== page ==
Posts Tagged ‘Malware’

How to Avoid and Remove the MacDefender Malware

Friday, May 27th, 2011

Recently the MacDefender Malware has created a lot of concerns for Mac users all around the world. Quickly spreading, the MacDefender Malware is a phishing scheme that presents  a message that informs users that their system has been corrupted. The ploy goes on to tell Mac user that the only way to remove the viruses is to utilize the MacDefender app. The MacDefender malware can also appear as MacProtector and MacSecurity. The malware does not infect a user’s machines with viruses or monitor keystrokes. Their sole purpose is to frighten and persuade users to purchase the MacDefender application thus gaining access to the customer’s credit card information.

apple logo

from, May 2011

Mac has estimated that between 60,000 and 125,000 Mac users have already been exposed to this malware. Most users have encountered this problem through poisoned Google images. When users access a poisoned link, a page will launch and display a virus scan. After being transferred to the infected webpage the software begins to download and informs users of an infection. Previously the malware required permission to install but despite the efforts made by Mac a newer version of the malware has been created, which no longer needs the user’s permission. This MacDefender version automatically installs on a machine during the fake scan process.

Mac has yet to take action against the initial malware but has stated they will have a resolution with their next OS X Update. Mac states that they will “deliver a Mac OS X software update that will automatically find and remove Mac Defender malware and its known variants. Mac however has not addressed the new version of the malware and has also informed their support staff Not to assist users with MacDefender removal. Although the support staff has been instructed not to assist with its removal, Mac has provided the following on how to prevent the malware from installing and how to remove once installed.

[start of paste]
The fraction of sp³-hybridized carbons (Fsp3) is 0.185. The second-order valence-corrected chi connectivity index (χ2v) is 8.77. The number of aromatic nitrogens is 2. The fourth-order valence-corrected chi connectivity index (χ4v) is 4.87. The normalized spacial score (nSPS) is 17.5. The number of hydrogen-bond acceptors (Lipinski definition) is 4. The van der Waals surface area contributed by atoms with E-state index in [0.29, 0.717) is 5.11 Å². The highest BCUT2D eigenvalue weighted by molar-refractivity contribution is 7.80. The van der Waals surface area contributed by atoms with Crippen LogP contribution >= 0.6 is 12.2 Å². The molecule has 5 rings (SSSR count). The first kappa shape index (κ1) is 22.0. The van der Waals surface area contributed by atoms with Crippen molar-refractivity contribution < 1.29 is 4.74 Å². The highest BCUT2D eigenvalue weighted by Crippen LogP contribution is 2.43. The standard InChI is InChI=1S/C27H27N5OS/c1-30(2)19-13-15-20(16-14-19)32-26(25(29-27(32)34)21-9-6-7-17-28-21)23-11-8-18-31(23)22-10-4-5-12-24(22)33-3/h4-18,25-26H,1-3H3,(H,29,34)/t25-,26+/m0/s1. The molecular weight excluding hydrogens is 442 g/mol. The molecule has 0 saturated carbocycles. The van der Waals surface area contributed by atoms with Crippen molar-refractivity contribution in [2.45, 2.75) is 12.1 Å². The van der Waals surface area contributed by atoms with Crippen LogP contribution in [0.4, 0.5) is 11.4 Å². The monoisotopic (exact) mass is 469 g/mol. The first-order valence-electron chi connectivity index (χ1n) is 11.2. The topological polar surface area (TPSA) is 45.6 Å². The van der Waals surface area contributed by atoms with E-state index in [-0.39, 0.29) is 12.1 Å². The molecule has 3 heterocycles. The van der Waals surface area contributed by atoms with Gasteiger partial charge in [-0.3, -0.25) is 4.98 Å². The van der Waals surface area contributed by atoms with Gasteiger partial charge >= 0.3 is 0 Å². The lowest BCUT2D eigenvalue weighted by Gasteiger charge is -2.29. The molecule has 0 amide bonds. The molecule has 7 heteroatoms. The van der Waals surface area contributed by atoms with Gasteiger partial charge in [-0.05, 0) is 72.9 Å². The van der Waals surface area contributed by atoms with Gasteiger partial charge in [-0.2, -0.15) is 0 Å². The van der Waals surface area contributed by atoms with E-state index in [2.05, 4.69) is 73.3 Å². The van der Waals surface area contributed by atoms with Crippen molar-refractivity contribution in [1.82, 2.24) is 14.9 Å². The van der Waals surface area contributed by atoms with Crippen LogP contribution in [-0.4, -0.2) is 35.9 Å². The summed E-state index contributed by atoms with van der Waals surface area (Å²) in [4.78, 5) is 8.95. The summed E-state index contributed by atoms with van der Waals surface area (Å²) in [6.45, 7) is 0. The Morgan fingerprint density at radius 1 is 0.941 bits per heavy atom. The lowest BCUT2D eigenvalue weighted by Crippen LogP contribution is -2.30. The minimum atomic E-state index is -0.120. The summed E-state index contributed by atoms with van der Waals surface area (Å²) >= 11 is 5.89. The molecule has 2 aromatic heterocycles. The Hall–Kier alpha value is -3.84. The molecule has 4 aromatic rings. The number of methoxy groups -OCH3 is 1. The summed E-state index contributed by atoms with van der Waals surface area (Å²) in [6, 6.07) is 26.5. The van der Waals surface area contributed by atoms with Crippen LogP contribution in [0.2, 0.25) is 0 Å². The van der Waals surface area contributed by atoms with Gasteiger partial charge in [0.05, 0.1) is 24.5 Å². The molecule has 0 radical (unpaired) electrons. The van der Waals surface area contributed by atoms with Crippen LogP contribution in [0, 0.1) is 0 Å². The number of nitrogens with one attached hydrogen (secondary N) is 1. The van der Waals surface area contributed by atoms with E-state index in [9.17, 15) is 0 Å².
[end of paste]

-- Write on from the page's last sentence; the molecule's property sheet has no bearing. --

Avoiding Installation:

  • If users experience any notification concerning the mentioned security software, immediately exit the browser.
  • If the browser fails to quit, perform a Forced Quit. To perform a force quit go to the Apple menu and choose force quit. Alternatively you can Force Quit by pressing Command+Option+Esc, and then choose unresponsive program followed by clicking force quit.

Removing the Application:

  • In the event that the malware was automatically downloaded and launched, do not enter your administrator password.
  • Do not provide your credit card information.
  • Access your download folder and delete the application.
  • Once the application is deleted make sure that you also permanently delete is in your trash folder.
  • Close the Scan Window.
  • Go to the Utilities folder in the Applications folder and launch Activity Monitor.
  • Choose All Processes from the popup menu in the upper right corner of the window.
  • Under the Process Name column, look for the name of the app and click to select it.
  • Click the Quit Process button in the upper left corner of the window and select Quit.
  • Quit the Activity Monitor application.
  • Open the Applications folder, locate the app again, drag it to the trash, and permanently empty the Trash

In addition to the MacDefender app a login item is also placed in the user’s system preferences which can be removed by opening system preferences, selecting accounts, clicking login items, selecting remove and then clicking the minus button. Although it is not necessary it is advised that users to remove this login item.

Check back later as more details develop to learn more about the MacDefender malware and possible solutions.

Thanks for Reading and Have a Great Day!


Providing Tech Support for Businesses in Maryland

Major Security for Major Websites Does Not Always Prevent Vulnerabilities

Friday, May 13th, 2011